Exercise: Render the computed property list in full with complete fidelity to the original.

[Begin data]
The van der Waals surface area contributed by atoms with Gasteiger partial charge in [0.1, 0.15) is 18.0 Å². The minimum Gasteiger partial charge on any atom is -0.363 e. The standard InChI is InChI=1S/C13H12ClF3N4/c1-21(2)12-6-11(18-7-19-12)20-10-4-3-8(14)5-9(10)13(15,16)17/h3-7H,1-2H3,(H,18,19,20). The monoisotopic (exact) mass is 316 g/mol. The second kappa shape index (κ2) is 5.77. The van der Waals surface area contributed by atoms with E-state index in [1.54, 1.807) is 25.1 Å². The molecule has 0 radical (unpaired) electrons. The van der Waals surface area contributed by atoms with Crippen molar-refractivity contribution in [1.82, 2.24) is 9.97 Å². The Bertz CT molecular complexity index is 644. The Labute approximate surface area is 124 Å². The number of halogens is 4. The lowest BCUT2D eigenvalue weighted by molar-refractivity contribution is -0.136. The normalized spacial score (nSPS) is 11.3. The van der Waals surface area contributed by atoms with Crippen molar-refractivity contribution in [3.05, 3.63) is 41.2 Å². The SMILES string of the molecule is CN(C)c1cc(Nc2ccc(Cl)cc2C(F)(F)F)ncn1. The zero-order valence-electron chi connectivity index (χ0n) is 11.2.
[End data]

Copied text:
The van der Waals surface area contributed by atoms with Gasteiger partial charge in [0.1, 0.15) is 18.0 Å². The minimum Gasteiger partial charge on any atom is -0.363 e. The standard InChI is InChI=1S/C13H12ClF3N4/c1-21(2)12-6-11(18-7-19-12)20-10-4-3-8(14)5-9(10)13(15,16)17/h3-7H,1-2H3,(H,18,19,20). The monoisotopic (exact) mass is 316 g/mol. The second kappa shape index (κ2) is 5.77. The van der Waals surface area contributed by atoms with E-state index in [1.54, 1.807) is 25.1 Å². The molecule has 0 radical (unpaired) electrons. The van der Waals surface area contributed by atoms with Crippen molar-refractivity contribution in [1.82, 2.24) is 9.97 Å². The Bertz CT molecular complexity index is 644. The Labute approximate surface area is 124 Å². The number of halogens is 4. The lowest BCUT2D eigenvalue weighted by molar-refractivity contribution is -0.136. The normalized spacial score (nSPS) is 11.3. The van der Waals surface area contributed by atoms with Crippen molar-refractivity contribution in [3.05, 3.63) is 41.2 Å². The SMILES string of the molecule is CN(C)c1cc(Nc2ccc(Cl)cc2C(F)(F)F)ncn1. The zero-order valence-electron chi connectivity index (χ0n) is 11.2.